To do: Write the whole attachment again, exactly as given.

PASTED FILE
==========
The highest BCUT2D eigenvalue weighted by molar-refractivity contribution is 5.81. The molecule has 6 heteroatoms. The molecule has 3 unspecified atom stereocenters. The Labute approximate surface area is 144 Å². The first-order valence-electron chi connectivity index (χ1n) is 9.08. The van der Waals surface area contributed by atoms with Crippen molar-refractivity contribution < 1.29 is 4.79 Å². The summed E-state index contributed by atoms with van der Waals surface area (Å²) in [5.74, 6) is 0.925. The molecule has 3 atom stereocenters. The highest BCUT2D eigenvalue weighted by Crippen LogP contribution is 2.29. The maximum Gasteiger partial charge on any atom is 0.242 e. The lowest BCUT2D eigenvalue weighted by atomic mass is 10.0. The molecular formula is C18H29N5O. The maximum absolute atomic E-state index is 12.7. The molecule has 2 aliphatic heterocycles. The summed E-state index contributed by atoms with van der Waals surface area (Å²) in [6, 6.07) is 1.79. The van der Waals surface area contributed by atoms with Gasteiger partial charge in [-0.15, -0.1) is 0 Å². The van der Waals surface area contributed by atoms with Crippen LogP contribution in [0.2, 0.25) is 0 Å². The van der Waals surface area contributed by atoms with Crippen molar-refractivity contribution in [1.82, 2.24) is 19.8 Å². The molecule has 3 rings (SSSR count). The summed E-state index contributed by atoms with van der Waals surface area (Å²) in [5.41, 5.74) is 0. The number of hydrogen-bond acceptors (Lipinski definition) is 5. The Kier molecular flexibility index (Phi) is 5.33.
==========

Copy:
The highest BCUT2D eigenvalue weighted by molar-refractivity contribution is 5.81. The molecule has 6 heteroatoms. The molecule has 3 unspecified atom stereocenters. The Labute approximate surface area is 144 Å². The first-order valence-electron chi connectivity index (χ1n) is 9.08. The van der Waals surface area contributed by atoms with Crippen molar-refractivity contribution < 1.29 is 4.79 Å². The summed E-state index contributed by atoms with van der Waals surface area (Å²) in [5.74, 6) is 0.925. The molecule has 3 atom stereocenters. The highest BCUT2D eigenvalue weighted by Crippen LogP contribution is 2.29. The maximum Gasteiger partial charge on any atom is 0.242 e. The lowest BCUT2D eigenvalue weighted by atomic mass is 10.0. The molecular formula is C18H29N5O. The maximum absolute atomic E-state index is 12.7. The molecule has 2 aliphatic heterocycles. The summed E-state index contributed by atoms with van der Waals surface area (Å²) in [6, 6.07) is 1.79. The van der Waals surface area contributed by atoms with Gasteiger partial charge in [-0.15, -0.1) is 0 Å². The van der Waals surface area contributed by atoms with Crippen LogP contribution in [0.2, 0.25) is 0 Å². The van der Waals surface area contributed by atoms with Crippen molar-refractivity contribution in [1.82, 2.24) is 19.8 Å². The molecule has 3 rings (SSSR count). The summed E-state index contributed by atoms with van der Waals surface area (Å²) in [5.41, 5.74) is 0. The number of hydrogen-bond acceptors (Lipinski definition) is 5. The Kier molecular flexibility index (Phi) is 5.33.